jennifer downey
Contra Costa Times
August 12th, 2007
Nature Echoes Through Artist's Work
August 12, 2007
by Jennifer Modenessi

They may have the same dark hair, interesting features and penetrating eyes, but Jennifer Downey doesn’t think her portraits of women necessarily look like her.

“They don’t really start off as self-portraits,” Downey says about her series “Feminine Nature,” currently on display at Oakland’s Craft & Cultural Arts Gallery as part of a two-person show.

“I’m a really cheap model and I work late hours without complaining,” she says with a laugh before finally relenting. “They resemble me, but I see them more as their own people—sort of variations on this greater feminine entity.”

That greater feminine entity has been a persistent muse for the artist and illustrator, whether Downey’s creating delicate nature-based installations or painting realistic figures that stand sentinel over earth, sea, forest and sky.

The natural world is another important source of inspiration. Ever since she was a child, Downey has been sketching outdoors, gathering ideas for her canvases.

But it was only recently that the emerging artist made the foray into the world of professional fine art. She was on her way to a sensible career in business when she realized that art was something she “couldn’t not do.”

Q: Were you always creating art while growing up?

A: Yes. I was a typical artist, always drawing. Then I went to UC Davis and majored in English and economics. I was going to be writing or doing business, but I was compelled—I couldn’t not do art work. I started doing illustrations in 2004, but illustration is very different—it’s a different mind-set than fine art. So I did an apprenticeship with local painter Benny Alba and really got into the day-to-day of having a fine-art career. At that point, I decided to go full force with the fine art.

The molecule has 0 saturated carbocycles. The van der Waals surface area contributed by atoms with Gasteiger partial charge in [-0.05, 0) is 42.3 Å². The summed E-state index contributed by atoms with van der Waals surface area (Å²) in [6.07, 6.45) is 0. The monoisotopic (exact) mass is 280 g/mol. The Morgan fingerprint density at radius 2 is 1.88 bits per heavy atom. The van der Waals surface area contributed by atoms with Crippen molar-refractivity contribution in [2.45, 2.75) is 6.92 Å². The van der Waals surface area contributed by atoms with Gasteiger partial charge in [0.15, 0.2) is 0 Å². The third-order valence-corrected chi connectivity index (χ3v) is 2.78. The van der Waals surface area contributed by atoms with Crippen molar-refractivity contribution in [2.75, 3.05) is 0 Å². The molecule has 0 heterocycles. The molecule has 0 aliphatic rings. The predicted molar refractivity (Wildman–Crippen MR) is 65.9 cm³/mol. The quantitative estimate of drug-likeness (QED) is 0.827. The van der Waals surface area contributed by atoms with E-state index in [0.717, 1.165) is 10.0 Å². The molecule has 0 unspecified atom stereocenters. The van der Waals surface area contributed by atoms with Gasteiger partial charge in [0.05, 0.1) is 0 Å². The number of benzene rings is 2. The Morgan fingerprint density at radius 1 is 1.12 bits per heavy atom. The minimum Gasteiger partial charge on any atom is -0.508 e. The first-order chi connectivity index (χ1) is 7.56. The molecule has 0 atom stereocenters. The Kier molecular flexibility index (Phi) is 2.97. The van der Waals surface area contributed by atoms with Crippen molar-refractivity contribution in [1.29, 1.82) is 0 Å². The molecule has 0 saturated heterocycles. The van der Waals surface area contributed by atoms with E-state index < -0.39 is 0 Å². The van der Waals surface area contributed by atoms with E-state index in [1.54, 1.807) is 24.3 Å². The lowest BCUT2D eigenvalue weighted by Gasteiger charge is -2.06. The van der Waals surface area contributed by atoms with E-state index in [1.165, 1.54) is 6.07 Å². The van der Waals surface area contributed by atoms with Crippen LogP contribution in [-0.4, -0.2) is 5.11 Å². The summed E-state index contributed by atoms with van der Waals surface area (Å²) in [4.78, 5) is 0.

Q: When did you begin painting the work that would become “Feminine Nature”?

A: I was an apprentice (with Benny Alba) and I had a studio there in her studio. I started this really in earnest, digging into the oil paintings. I’d always worked in a smaller scale on paper and I just started exploring bigger pieces. It’s really hard now to go small.

Q: When did the paintings start to evolve into a series?

A: I’ve always drawn women—I don’t know why. Artists have recurring themes in their wok. Georgia O’Keefe painted flowers; Deborah Butterfield, one of my favorite artists, does these beautiful horses … so I really started looking at why I’m always drawing women. I’ve come to realize that I think women and the feminine realm are really important to a healthy society and culture. So the works at this meditation on and honoring of the feminine realm and nature. The women in the works are variations on this. I’m trying to paint between the duality of subtlety and strength.

Q: There seems to be a physical resemblance between you and your subjects. What do you think?

A: I do use myself (as a model) … digital photos, sketches and drawings, mostly for anatomy and reference. I don’t know if artists can say that they’re not in their paintings!

Q: The landscapes in your paintings are really striking and seem as important as the figures. Are they imaginary landscapes?

A: A lot of them are someplace that I’ve been. I’ll be hiking or backpacking somewhere and there’s this sense of awe or sublime feeling of nature and that’s usually a jumping-off point. I’ll take photos or jot down a color or do some sketches and then come back to the studio. There was a painting from a hike in Point Reyes … a thick fog and silence and the presence of the forest and animals. There’s all sorts of things that strike me.

Q: You’re also creating three-dimensional installations, incorporating other natural elements into the galleries. Why?

A: I go hiking a lot—I can’t get enough of nature, the gorgeous shapes and designs. The forms of branches and twigs and cones are beautiful, especially eucalyptus. I wanted to take them out of the larger forest so you can really see them. Another idea is that as humans, we sort of walk around in this 6-foot span across the surface of the Earth—if we were fish or birds or really big mammals, our perspective would be different. So it’s also playing with perspective.

Q: Where do you see your art career heading?

A: (I’d like to be) an exhibiting artist and to go internationally, eventually. I just want to be painting and doing installation work.
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